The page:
MONTREAL -- With most major events cancelled this summer, Montreal has decided to take art, culture and recreation to the streets.

Montreal Mayor Valerie Plante announced on Wednesday an initiative to host cultural and recreational programming on the new "Active and Safe Paths Circuit," the temporarily widened pedestrian thoroughfares, throughout the city's boroughs

The city will showcase events in car-free areas while respecting COVID-19 social distancing regulations, it says.

These events, including 'cultural discovery surprises,' will also help keep parks from overcrowding and offer a financial boost to artists and cultural businesses, who will be paid with funding from the city, the Quebec government and the Montreal Council for the Arts.

"We've been working relentlessly and as quickly as possible to launch active and safe programming," said Plante. "We thought, how can we bring people out to discover the city differently?"

Submissions to offer this cultural programming will be received between June 15 and July 6.

"I want to thank all artists who gave hope to the population during these challenging times. Today the Conseil des arts de Montréal is pleased to announce a new program to support your work with the budget of $500,000," said Nathalie Maillé, director-general of the Montreal Council for the Arts, on hand for the announcement.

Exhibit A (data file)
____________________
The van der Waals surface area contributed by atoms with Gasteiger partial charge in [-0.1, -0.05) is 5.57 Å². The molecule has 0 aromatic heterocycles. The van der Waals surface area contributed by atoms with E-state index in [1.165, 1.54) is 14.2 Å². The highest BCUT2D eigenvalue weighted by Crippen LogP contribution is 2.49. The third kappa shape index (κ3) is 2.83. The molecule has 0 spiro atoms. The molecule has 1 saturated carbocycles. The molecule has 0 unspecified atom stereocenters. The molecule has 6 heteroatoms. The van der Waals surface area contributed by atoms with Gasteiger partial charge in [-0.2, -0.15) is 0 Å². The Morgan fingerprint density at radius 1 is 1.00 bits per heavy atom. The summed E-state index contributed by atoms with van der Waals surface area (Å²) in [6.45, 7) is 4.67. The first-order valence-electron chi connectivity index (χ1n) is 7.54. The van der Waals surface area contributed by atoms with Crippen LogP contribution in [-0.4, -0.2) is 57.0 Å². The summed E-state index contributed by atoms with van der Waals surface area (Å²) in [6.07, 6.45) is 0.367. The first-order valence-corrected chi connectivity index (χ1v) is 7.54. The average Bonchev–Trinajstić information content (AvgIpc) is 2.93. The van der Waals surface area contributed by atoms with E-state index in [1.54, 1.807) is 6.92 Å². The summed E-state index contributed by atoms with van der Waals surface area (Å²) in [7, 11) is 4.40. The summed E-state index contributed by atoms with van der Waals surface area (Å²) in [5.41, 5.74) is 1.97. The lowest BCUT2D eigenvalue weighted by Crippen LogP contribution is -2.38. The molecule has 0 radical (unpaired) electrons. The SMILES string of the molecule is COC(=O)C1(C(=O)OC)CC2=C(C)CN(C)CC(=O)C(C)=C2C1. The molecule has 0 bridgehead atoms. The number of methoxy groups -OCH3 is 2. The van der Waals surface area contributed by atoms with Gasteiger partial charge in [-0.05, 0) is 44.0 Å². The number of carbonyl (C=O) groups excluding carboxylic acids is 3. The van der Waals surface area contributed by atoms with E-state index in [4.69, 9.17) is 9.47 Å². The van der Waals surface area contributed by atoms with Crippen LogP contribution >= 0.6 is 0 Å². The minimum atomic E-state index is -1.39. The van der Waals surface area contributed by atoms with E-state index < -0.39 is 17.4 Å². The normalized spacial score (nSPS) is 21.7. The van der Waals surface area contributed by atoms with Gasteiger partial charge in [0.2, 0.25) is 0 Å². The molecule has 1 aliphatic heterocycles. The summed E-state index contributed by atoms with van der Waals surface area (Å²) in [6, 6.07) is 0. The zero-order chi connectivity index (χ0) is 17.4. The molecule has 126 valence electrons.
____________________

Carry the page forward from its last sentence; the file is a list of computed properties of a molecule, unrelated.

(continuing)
Meantime, Plante said the city is relaxing rules on outdoor terraces, making it easier and more attractive for restaurant owners to provide outdoor eating areas.

Businesses can expand their outdoor space (with permission of their neighbours) by up to 50 per cent. They will also be allowed to use the sidewalk and public areas without installing a platform.

Fees will also be minimized, said Plante.

"We want to make it as flexible as possible to support our local businesses," said Plante.

Boroughs will accept permit applications as of Thursday, and officials are expected to move quickly to stamp them.

"We hope a lot of people take advantage," said Plante, who said the outdoor terrasses won't be operational before June 22, as per the province's guidelines.


The city will be collecting data, including installing counters on bike paths, and studying urban transportation with three Montreal universities.

Plante also said the city is working with a universal accessibility organization to ensure that any issue with access for people with disabilities is spotted quickly and resolved.

"Though we're moving fast, we're able to adapt," she said, adding that the city aims to "identify issues that we can fix as soon as we can."